How Much Floor Area Do You Need?

HDB Floorplans

We all face Choice Overload. In Singapore, house options have thousands of sizes and styles and prices – which one do you choose?

On top of the ~80,000 houses available, 1600+ renovators are available. There are hundreds of millions of possibilities.

How to decide sial.

I find it helpful to list your minimum requirements. Specifically, the things you need a house for.

If I lived alone, my house would be for:

  • Reading/Drawing/Tablework
  • Exercise
  • Cooking/Baking
  • Sleeping

For this bare-bones existence, I’d need a…

  • Desk+Chair
  • Empty space
  • Oven
  • Fridge
  • Bed
  • Wardrobe
  • Washroom

And that would look like:

I added a window. I need.

This box is about 12 square meters, or 130 square feet.

So now that I know I need 12sqm, browsing property sites is a little less scary. Looking at typical HDB sizes, even the humblest of flats is enough:

  • 1 Room / Studio: 36 sqm / 388sqft
  • 2 Room HDB: 45sqm / 484sqft
  • 3 Room HDB: 65sqm / 700sqft
  • 4 Room HDB: 95sqm / 1023sqft
  • 5 Room HDB: 115sqm / 1238sqft

What about couples? The budget life is hardly glamorous, but nonetheless the mental exercise of defining your minimum requirements (perhaps with a woke spouse) makes navigating the ocean of buy/rent options a little easier.

Budgetbox v2 is about 16 square meters, or 177 square feet. Amazingly, a 1-room HDB is still larger.

Knowing the minimum size for a liveable room gives us mental building blocks to imagine greater needs – how much space do you need if you wanted:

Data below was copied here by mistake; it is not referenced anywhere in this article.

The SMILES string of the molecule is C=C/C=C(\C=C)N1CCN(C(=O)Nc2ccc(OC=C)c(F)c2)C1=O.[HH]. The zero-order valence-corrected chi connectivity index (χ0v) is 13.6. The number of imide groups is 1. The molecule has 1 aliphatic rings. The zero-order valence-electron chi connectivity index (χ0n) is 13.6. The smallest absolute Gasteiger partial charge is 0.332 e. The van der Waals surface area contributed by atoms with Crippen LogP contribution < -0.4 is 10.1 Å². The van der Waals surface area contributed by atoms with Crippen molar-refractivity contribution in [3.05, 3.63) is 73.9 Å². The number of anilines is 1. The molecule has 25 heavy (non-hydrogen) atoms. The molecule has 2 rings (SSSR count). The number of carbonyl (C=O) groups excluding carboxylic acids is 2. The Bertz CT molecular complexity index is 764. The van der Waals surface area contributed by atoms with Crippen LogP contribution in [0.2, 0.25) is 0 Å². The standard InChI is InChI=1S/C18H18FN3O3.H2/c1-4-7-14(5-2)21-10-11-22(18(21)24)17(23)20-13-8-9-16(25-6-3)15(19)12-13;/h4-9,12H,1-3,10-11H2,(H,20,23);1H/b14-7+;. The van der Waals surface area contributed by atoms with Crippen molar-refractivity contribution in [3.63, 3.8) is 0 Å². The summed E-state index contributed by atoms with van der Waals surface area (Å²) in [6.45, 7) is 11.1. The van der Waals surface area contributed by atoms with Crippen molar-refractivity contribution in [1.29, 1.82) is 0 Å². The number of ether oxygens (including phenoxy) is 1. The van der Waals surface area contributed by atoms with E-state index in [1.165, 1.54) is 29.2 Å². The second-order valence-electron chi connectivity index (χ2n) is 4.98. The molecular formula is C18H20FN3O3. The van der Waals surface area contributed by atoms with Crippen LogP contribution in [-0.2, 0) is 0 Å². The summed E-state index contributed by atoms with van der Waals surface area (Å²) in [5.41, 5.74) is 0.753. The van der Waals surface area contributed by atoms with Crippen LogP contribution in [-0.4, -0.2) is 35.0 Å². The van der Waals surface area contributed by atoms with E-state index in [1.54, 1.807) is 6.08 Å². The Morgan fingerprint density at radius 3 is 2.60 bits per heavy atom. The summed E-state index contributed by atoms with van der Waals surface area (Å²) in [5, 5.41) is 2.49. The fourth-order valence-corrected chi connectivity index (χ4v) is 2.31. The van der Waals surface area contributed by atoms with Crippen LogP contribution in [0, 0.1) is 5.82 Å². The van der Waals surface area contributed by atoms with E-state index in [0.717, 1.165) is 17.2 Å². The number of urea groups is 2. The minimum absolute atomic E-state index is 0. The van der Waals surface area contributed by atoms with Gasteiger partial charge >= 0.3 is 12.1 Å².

• A child’s bedroom? (e.g. 16sqm + 12sqm = 24sqm) (< 1room HDB)
  • A livingroom? (e.g. 16sqm + 8sqm = 24sqm) (< 1room HDB)
  • Housing 3 children? (e.g. 16sqm + 12sqm + 12sqm + 12sqm = 52sqm) ( 2-3 room HDB)
  • etc.

Adding the building blocks is a simple guideline. However, with multiple people, amenities like kitchens, desks and washrooms can be shared for further economy.

You can add literal blocks to get a picture of the minimum floor space needed:

Nice big livingroom.
Kids room < Couples’ room size, of course.
These lucky kids get a room each.

Your mileage may vary – you might need a balcony, or decide you don’t need a big livingroom, or want some separate dining areas etc as a minimum. Nonetheless, here’s a summary of the experiments above for reference:

I personally would like some spoils in the house like a balcony, a garden, a rooftop view etc. But if I can’t find these spoils, at least I know what my minimum requirements are, and whether they’re met. I hope this experiment brings some comfort to your decisions too.

I’d love to hear your feedback! Do you think I:

  • Missed any points out?
  • Should do a clear explanation on any bits?
  • Could go deeper in certain areas?

You can let me know your feedback in the comments, I’d love to hear suggestions to make these mental tools more useful.

Happy house hunting, cheers.

The HIFAS Buy vs Rent Calculator

Buy vs Rent Calculator Panel

Figuring out loans is confusing!

I’m not a broker or in finance. Like everyone, I will be paying for a home at some point. I just want to know how much my purchase costs.

Luckily, I know excel.

There are some useful calculators online which I used as cross-references: